What are personality disorders?
Personality disorders are a persistent pattern of inner experiences and behaviors with onset in adolescence or early adulthood that differs significantly from the individual’s cultural norms, is inflexible and stable over time, and results in distress or impairment. A personality disorder (PD) typically becomes evident during adolescence or early adulthood. Multiple types have been defined:
- Paranoid PD.
- Schizoid PD.
- Schizotypal PD.
- Antisocial PD.
- Borderline PD.
- Histrionic PD.
- Narcissistic PD.
- Avoidant PD.
- Dependent PD.
- Obsessive-compulsive PD.
Antisocial personality disorder (PD) is more common in men, while borderline, histrionic, and dependent PDs are more common in women. About 75 percent of the patients with borderline PD are women. Other PDs that are more commonly diagnosed in males are narcissistic PD (50 to 70 percent), obsessive-compulsive PD (2:1 male/female ratio), paranoid PD, schizoid PD, and schizotypal PD. Avoidant PD occurs with similar frequency in males and females.
Diagnosis & Treatment Options
How are personality disorders diagnosed?
The diagnosis of personality disorder (PD) should be established only after a persistent pattern of behavior occurring over time has been observed. Although the features may develop during adolescence, typically a diagnosis is not made in patients under the age of 18.
General diagnostic criteria for personality disorder includes an enduring pattern of inner experience and behavior that diverts substantially from the individual’s expected cultural norms manifested in at least two of the following areas:
- Interpersonal functioning.
- Impulse control.
- The enduring pattern is inflexible and pervasive across a broad range of personal and social situations.
- The pattern leads to clinically significant distress or impairment in social, occupational, or other areas of functioning.
- The pattern is stable, long-standing, with onset by adolescence or early adulthood.
- The pattern is not attributable to another mental disorder.
- The pattern is not caused by a substance or a general medical condition.
If your healthcare provider suspects you have a personality disorder, a diagnosis may be determined by:
- Physical exam: Your healthcare provider may do a physical exam and ask in-depth questions about your health. In some cases, your symptoms may be linked to an underlying physical health problem. Your evaluation may include lab tests and a screening test for alcohol and drugs.
- Psychiatric evaluation: This includes a discussion about your thoughts, feelings and behavior and may include a questionnaire to help pinpoint a diagnosis. With your permission, information from family members or others may be helpful.
- Diagnostic criteria in the DSM-5: Your healthcare provider may compare your symptoms to the criteria in the Diagnostic and Statistical Manual of Mental Disorders (DSM-5), published by the American Psychiatric Association.
How are personality disorders treated?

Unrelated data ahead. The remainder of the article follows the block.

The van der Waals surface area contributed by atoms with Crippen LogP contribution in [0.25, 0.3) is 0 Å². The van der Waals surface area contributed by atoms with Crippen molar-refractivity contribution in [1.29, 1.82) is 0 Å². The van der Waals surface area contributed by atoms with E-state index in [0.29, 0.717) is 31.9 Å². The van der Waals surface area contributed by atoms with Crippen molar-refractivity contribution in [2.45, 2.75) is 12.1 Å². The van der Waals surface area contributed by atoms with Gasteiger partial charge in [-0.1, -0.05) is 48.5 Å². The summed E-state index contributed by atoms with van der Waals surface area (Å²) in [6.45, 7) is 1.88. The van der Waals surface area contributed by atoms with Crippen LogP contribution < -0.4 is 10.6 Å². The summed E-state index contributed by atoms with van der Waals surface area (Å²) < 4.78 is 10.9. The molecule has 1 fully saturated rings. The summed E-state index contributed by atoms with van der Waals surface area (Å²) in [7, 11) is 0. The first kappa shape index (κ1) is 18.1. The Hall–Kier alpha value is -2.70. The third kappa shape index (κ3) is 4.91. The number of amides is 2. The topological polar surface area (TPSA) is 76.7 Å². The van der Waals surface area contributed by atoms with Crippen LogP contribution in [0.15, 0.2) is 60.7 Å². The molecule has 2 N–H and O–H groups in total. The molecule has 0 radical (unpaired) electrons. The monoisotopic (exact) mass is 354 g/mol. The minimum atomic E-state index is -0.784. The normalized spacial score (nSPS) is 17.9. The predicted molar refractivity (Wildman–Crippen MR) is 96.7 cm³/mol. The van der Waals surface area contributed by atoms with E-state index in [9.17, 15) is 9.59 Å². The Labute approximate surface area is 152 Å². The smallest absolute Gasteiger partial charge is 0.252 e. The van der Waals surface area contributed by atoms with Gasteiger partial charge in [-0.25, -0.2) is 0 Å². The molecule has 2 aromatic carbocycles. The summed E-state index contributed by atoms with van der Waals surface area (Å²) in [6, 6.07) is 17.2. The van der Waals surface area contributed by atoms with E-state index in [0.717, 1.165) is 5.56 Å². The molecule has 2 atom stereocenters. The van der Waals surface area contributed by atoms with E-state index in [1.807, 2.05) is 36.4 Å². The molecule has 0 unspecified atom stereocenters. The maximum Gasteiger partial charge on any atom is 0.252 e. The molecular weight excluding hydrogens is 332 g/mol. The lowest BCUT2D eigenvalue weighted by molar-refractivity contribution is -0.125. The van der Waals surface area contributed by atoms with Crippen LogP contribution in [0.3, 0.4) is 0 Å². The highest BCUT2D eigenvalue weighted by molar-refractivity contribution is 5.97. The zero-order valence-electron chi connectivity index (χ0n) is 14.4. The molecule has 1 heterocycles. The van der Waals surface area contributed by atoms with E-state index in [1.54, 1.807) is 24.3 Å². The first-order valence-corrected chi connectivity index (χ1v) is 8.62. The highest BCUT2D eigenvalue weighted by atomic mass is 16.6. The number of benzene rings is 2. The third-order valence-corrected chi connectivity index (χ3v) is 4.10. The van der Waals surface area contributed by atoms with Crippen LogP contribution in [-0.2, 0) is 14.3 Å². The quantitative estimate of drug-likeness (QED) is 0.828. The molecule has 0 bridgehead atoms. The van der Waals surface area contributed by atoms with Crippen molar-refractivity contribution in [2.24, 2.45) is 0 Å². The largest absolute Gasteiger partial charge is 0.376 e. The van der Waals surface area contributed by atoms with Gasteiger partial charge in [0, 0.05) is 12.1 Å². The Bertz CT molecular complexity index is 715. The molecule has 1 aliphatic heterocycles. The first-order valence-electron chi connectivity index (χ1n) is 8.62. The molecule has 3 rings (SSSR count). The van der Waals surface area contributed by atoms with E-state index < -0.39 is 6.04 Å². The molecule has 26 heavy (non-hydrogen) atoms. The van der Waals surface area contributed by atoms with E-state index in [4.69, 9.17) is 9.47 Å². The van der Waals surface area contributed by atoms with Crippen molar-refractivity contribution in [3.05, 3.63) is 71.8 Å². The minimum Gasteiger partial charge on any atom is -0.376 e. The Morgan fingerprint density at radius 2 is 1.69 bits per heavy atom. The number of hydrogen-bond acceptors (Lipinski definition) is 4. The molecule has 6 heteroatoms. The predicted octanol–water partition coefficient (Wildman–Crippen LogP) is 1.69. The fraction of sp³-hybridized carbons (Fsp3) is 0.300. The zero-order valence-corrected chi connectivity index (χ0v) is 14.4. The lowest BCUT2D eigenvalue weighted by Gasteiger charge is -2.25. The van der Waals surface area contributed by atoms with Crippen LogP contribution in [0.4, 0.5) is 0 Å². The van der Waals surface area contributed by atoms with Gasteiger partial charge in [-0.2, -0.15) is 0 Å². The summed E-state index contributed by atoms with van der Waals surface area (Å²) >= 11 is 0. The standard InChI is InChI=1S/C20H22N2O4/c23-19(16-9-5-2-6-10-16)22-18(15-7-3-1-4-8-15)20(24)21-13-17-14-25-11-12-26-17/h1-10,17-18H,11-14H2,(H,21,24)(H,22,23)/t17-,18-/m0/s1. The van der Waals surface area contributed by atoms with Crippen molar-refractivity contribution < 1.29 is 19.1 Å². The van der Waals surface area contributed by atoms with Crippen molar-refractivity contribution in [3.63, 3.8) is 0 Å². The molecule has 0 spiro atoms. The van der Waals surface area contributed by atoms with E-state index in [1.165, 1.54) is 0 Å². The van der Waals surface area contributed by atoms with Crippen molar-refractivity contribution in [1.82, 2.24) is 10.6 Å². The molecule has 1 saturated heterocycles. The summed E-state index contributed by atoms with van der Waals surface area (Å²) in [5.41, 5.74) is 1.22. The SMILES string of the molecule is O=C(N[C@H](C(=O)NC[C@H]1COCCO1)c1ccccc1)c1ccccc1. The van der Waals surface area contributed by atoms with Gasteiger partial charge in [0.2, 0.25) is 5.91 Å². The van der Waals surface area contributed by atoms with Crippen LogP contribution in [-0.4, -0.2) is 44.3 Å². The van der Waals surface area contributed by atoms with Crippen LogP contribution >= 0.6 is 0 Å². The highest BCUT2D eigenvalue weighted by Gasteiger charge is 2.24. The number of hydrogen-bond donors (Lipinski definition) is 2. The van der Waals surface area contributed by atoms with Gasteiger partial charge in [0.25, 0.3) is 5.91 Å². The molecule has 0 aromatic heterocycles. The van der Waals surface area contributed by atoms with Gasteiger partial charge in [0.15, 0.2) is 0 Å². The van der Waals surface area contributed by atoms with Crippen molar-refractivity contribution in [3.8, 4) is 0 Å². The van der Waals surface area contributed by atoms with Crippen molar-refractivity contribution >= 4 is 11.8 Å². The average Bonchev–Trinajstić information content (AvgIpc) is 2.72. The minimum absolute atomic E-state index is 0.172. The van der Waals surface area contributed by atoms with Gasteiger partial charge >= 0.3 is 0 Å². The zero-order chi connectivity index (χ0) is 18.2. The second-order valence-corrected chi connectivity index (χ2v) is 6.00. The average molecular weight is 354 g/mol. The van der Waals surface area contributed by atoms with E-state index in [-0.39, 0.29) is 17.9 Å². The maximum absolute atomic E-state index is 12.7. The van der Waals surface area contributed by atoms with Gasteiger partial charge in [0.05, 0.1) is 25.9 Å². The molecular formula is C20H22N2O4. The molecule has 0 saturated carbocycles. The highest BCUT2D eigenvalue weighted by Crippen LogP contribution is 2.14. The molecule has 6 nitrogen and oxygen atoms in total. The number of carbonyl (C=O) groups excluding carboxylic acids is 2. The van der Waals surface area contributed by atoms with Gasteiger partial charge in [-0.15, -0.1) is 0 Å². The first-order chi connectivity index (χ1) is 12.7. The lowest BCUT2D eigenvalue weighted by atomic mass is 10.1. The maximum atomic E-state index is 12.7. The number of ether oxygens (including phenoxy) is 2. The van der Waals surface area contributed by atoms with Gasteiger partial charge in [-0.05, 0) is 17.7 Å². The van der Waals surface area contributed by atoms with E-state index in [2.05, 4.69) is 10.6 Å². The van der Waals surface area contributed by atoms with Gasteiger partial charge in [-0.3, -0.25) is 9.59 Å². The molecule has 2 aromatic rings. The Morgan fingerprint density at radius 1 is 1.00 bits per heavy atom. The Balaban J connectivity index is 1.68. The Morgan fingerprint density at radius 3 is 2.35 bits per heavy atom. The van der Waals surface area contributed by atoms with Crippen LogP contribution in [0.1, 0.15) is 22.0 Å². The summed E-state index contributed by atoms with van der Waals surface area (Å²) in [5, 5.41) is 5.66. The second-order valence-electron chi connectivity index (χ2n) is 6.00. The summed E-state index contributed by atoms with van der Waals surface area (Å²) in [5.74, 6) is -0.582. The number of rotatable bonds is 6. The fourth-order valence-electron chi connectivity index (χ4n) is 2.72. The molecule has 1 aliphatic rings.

Personality disorders characteristically remain stable over time and typically are refractory to acute interventions. Pharmacologic treatment may be helpful for managing associated symptoms such as anxiety, depression, irritability, aggressiveness, or thought disorders.
Aggressive behavior associated with antisocial PD may be treated with beta-blockers or neuroleptics, selective serotonin reuptake inhibitors (SSRI), and Depo-Provera for sexually violent offenders. Benzodiazepines may be used to relieve anxiety associated with borderline PD, dependent PD, and avoidant PD. Distorted thinking pattern, which may be present in individuals with obsessive-compulsive PD, schizotypal PD, and paranoid PD, may require treatment with antipsychotic medications.
Psychotherapy may be an effective treatment modality for personality disorders.
Preparing for Care
What are personality disorder care options?
During your first appointment, your healthcare provider or mental health professional will likely ask you a number of questions about your mood, thoughts, behavior and urges, such as:
- What symptoms have you noticed or have others said they notice in you?
- When did you or they first notice symptoms?
- How is your daily life affected by your symptoms?
- What other treatment, if any, have you had?
- What have you tried on your own to feel better or control your symptoms?
- What things make you feel worse?
- Have your family members or friends commented on your mood or behavior?
- Have any relatives had a mental illness?
- What do you hope to gain from treatment?
- What medications, vitamins, herbs or supplements do you take?
North Memorial Health’s evidence based, patient-centered program
North Memorial Health’s comprehensive continuum of individualized treatment offers evidence based clinical services including:
- Diagnostic assessments.
- Neuropsychological and personality assessment.
- Evidenced-based individual psychotherapy for psychosis, bipolar disorder, depression, anxiety, and post traumatic stress mental health.
- Group psychotherapy.
- Psychiatry and medication management.
- Addiction medicine.
- Care coordination/case management.